If you couldn’t be an artist, what would you do?
I broke my arm last year and this was a pretty upsetting experience to suddenly be physically unable to paint, so I consider myself lucky every day to be able to do what I love and have people respond to it so favorably. If I was no longer able to paint, I’d probably escape to Thailand and live out my days eating curry and drinking beer.
Favorite contemporary artist?
This is a really indefinite question, and one that changes constantly and has no clear leader. I’m constantly looking at other artists – painting and otherwise – and I think this is a crucial aspect to any artistic practice. There are a lot of young, talented artists at work today in painting and otherwise, and so many are really unknown or underrated. I think its important to fuel any artistic appetite with a constant and changing array. I own a tiny Gary Hume, and I’ve always really liked his work, but I wouldn’t call him my favorite but I do respect him as a ‘thinking artist’. I also own a painting by Kim Dorland, who is quite well-known in North America but not at all well known in the UK. I’m looking to acquire a print from my friend the painter Regina Nieke, and I think Dale Adcock and Robert Fry are the best young painters working in London today.
There have been a number of painting shows to which I have had an actual physical response. This is a powerful feeling when you leave a painting show and you feel physically changed: Peter Doig, Daniel Richter, Francis Bacon, Bjarne Melgaard all had that effect on me. Shows where you leave not only reconsidering the work of that particular artist, but reconsidering the way you view art altogether. Sometimes the most brilliant feeling is when an exhibition by a younger, lesser-known artist really moves and motivates you. My gallery Beers.Lambert in London shows a lot of great painters, and often the paintings arrived rolled and because I’m local they ask me to help re-stretch them prior openings, which – if you think of it – is probably one of the most intimate ways a painter can be with another painter’s work.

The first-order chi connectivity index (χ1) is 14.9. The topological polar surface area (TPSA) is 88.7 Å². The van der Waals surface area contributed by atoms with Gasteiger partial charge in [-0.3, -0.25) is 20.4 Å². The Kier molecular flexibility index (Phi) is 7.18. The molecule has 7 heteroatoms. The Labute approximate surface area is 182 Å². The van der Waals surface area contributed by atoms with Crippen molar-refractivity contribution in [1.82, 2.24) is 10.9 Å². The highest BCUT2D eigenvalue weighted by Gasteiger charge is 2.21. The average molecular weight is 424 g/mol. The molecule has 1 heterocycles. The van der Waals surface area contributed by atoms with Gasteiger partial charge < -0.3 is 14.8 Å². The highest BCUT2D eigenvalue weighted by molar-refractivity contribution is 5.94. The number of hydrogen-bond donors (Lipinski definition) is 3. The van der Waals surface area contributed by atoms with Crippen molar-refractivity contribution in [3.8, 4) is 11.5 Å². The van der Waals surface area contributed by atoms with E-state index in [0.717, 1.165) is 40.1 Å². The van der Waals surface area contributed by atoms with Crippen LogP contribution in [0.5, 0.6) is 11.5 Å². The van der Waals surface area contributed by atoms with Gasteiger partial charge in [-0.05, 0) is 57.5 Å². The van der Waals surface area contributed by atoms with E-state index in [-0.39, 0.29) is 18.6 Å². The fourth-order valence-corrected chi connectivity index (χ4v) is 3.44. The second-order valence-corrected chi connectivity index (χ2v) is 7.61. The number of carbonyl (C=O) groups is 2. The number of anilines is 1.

If you could only have one piece of art in your life, what would it be?
Oh wow. Only one? Maybe Da Vinci’s Annunciation. Or something by Veronese… But I’ll probably have to be totally utterly predictable and clichéd and settle on something by Bacon. He’s just the best, isn’t he?
Who are your favorite writers?
Georges Batailles articulated so beautifully in prose what I was trying to get at through my painting. My favorite book is Susan Orlean’s The Orchid Thief, or Vonnegut’s Slaughterhouse V. The former being a non-fiction account of orchids that unfolds into the most sublime, romantic and ultimately tragic tale, the latter being the epitome of bittersweet historically-based science fiction…if that’s even a genre.
Is painting dead?
No. I hate this question almost as much as I hated “…yes but is it art?” while in art school. We’ve been touting the hyperbolic death of painting for nearly two-centuries. Its not going to happen, and if anything, its refreshing to see that painting is still so alive and well today and still has the power to move, shock, and surprise. Now, is photography dead? This is the question of relevance in today’s day and age. I think photographers need to be on their toes today, because anyone with a mobile device fancies themselves an amateur photographer. What is the fine-art photographer doing to set himself apart? I don’t envy my photographer peers right now because they are at a crux with the revolution of photography and its role today in art and society, and I’m eager to see how photography will evolve as a result of necessity throughout this age with such ubiquity of digital media. I seem to be the only one in the dark ages: like some sort of Luddite I have a broken DSLR on a shelf in my studio and I still don’t own a mobile, although embarrassingly I’ve been known to capture poorly framed holiday-snaps on my iPad.
DaVinci makes some short fat ones that are my crutch. I go to the art store and lust after them…they’re so expensive, and I’m so rough with brushes that they never seem to last me as long as they should, but the shorter, fatter, and wider the better. However I’ve been working with brushes with longer hairs recently and I love the subtle but marked differences its making on my work.
Monet or Manet?
I’ll have to go with Manet because of his self-awareness and sense of irony and humor. Monet is pleasant, but that’s about it, isn’t it? He’d be such a bore. If I had to choose any of the Modernists, give me Gauguin. He’s a bad-ass painter and ultimately sorely under appreciated and someone that I reckon would be a killer drinking buddy.